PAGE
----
Disaster and Human History: Case Studies in Nature, Society and Catastrophe

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McFarland, Jan 22, 2009 - Political Science - 399 pages
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Natural disasters have played an integral role in human history. Volcanic eruptions have been credited with the fall of civilizations, pandemic diseases have affected multiple generations, and massive famines have killed or impoverished millions. But in many cases, "natural" disasters are anything but. Famines are almost invariably caused by or related to domestic and international wars, diseases are either intentionally or unintentionally spread, and, while humans play little to no role in producing volcanoes and other earth phenomena, the impact of these events are worsened by human decisions. This book examines the relationship between humanity and the natural environment through the lens of natural disasters, where the interaction comes into sharpest focus.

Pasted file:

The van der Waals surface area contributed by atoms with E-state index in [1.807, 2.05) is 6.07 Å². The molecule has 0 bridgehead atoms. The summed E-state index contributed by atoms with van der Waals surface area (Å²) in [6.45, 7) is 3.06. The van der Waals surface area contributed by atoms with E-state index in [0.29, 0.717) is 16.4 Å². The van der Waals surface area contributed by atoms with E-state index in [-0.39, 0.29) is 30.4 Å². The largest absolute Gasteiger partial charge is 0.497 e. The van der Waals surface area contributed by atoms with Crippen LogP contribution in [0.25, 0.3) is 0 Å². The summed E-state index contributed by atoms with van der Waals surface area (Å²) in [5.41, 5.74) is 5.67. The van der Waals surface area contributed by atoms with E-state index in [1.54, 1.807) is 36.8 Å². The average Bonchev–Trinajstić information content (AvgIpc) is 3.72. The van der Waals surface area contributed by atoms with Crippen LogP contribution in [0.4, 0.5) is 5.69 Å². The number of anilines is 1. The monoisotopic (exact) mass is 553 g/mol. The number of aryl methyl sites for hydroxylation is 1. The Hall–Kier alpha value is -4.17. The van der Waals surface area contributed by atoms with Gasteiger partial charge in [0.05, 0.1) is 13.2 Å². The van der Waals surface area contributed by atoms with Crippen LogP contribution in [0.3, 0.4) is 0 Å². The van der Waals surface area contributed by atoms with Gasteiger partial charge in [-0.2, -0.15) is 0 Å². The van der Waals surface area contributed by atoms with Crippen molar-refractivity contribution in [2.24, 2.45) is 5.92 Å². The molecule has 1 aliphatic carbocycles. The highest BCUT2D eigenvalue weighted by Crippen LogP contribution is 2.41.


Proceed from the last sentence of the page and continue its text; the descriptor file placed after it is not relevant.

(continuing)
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Contents

A Brief History of the Modern World
9
Volcanoes
31
Earthquakes
72
Environmental Changes
112
Tropical Cyclones
159
Floods and Tsunamis
206
Famines
254
Disease
297
Conclusion
370
Bibliography
377
Index
385
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About the author (2009)

A faculty member at Carnegie Mellon's branch campus in Qatar, Benjamin Reilly works primarily in the field of environmental history.

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